November 27, 2020
We’re all aware of the environmentally-destructive impact the fashion industry has on our planet.
Its practices account for 10% of the planet’s global carbon emissions, and by 2050, this percentage is expected to increase to 24%.
In attempts to reduce the impact, movements like second-hand fashion are on the rise.
In fact, the second-hand segment is expected to reach $64 billion within the next five years.
Younger shoppers are the ones that pursue this trend the most, with 90% of Gen Z-ers open to second-hand purchases.
What is more, according to a report called The Smart Side of Fashion by Vestiaire Collective, they are also looking for more sustainable options, with eco-friendly brands like Veja, Stella McCartney, and Ganni gaining popularity.
As demand continues to rise, online marketplaces for both standard and secondhand shopping are facing more competition.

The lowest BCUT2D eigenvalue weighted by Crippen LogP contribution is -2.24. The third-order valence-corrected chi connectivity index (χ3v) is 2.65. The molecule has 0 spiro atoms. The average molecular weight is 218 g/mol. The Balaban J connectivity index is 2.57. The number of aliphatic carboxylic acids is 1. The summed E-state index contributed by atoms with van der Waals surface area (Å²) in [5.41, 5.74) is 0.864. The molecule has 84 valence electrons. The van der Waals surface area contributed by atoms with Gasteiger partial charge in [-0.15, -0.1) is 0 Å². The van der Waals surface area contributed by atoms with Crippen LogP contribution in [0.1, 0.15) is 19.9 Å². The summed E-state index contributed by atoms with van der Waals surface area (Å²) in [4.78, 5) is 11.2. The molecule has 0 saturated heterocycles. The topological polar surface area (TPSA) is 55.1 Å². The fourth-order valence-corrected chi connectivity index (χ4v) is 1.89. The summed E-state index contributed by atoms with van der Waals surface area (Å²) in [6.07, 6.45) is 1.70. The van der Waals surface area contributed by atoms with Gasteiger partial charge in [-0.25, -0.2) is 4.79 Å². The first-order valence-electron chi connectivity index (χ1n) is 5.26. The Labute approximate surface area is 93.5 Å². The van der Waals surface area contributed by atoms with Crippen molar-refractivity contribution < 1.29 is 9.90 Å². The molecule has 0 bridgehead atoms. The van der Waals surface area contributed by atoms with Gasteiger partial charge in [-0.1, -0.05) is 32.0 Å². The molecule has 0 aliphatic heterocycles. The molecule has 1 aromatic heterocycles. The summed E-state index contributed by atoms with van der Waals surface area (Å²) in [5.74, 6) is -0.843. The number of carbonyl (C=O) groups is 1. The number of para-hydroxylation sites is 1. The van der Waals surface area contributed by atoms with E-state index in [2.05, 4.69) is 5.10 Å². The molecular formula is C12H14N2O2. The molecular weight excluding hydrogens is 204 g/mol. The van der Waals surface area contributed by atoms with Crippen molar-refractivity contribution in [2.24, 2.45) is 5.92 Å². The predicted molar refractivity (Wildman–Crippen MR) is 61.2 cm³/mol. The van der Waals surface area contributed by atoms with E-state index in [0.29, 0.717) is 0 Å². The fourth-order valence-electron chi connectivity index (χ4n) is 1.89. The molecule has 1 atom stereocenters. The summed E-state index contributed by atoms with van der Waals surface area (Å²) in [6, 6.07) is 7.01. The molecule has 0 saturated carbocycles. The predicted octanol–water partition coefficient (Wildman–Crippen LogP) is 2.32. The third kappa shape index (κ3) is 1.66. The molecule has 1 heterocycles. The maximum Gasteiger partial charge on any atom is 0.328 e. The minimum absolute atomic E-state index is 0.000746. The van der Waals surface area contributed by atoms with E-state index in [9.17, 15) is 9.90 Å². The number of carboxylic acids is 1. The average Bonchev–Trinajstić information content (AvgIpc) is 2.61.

When it comes to efficiency and personalization, shoppers expect it from second-hand e-commerce stores too, just like they do from standard retailers.
In this article, we’re doing a brief overview of the second-hand e-commerce landscape, with suggestions on how to leverage emerging technologies like Artificial Intelligence (AI) to make the customer experience more personalized.
Coming from Lithuania, Vinted is an online marketplace where users can purchase, sell, and exchange their clothes or accessories.
What is more, together with the second-hand marketplace, Vinted also provides forums where users can communicate and talk about fashion.
The marketplace started with women’s clothing and then expanded to men’s and children’s items.
The platform has over 20 million members, with 15,000 new visitors coming every day.
It’s currently available in 12 countries, where users can access the app through iOS, Android, or desktop.
Endless Wardrobe is a UK-based startup that offers users to buy or rent women’s clothing.
The Enless Wardrobe offers apparel that is normally purchased specifically for an event or celebration and is then either discarded or left unworn for long stretches of time, wasting the clothing and the fabrics that used to create it.